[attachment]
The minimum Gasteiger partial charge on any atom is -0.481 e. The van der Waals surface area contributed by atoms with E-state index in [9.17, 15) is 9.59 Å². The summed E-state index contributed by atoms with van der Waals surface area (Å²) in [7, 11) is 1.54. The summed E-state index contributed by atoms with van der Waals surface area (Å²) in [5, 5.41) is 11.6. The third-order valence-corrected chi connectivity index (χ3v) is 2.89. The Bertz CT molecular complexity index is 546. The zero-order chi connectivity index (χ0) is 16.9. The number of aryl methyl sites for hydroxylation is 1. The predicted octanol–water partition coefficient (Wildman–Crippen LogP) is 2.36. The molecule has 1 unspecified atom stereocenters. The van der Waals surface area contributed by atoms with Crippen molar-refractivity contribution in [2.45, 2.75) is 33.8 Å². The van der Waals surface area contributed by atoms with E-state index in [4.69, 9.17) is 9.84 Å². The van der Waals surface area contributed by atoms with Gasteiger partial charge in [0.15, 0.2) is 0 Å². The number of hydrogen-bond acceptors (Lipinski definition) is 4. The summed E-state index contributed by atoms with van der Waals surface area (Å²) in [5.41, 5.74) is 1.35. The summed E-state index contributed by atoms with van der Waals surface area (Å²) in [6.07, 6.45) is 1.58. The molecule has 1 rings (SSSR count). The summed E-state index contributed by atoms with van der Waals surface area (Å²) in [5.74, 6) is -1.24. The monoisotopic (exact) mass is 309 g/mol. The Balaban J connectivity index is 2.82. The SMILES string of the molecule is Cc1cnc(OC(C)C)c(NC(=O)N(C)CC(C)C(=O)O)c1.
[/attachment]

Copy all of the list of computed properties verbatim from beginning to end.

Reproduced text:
The minimum Gasteiger partial charge on any atom is -0.481 e. The van der Waals surface area contributed by atoms with E-state index in [9.17, 15) is 9.59 Å². The summed E-state index contributed by atoms with van der Waals surface area (Å²) in [7, 11) is 1.54. The summed E-state index contributed by atoms with van der Waals surface area (Å²) in [5, 5.41) is 11.6. The third-order valence-corrected chi connectivity index (χ3v) is 2.89. The Bertz CT molecular complexity index is 546. The zero-order chi connectivity index (χ0) is 16.9. The number of aryl methyl sites for hydroxylation is 1. The predicted octanol–water partition coefficient (Wildman–Crippen LogP) is 2.36. The molecule has 1 unspecified atom stereocenters. The van der Waals surface area contributed by atoms with Crippen molar-refractivity contribution in [2.45, 2.75) is 33.8 Å². The van der Waals surface area contributed by atoms with E-state index in [4.69, 9.17) is 9.84 Å². The van der Waals surface area contributed by atoms with Gasteiger partial charge in [0.15, 0.2) is 0 Å². The number of hydrogen-bond acceptors (Lipinski definition) is 4. The summed E-state index contributed by atoms with van der Waals surface area (Å²) in [5.41, 5.74) is 1.35. The summed E-state index contributed by atoms with van der Waals surface area (Å²) in [6.07, 6.45) is 1.58. The molecule has 1 rings (SSSR count). The summed E-state index contributed by atoms with van der Waals surface area (Å²) in [5.74, 6) is -1.24. The monoisotopic (exact) mass is 309 g/mol. The Balaban J connectivity index is 2.82. The SMILES string of the molecule is Cc1cnc(OC(C)C)c(NC(=O)N(C)CC(C)C(=O)O)c1.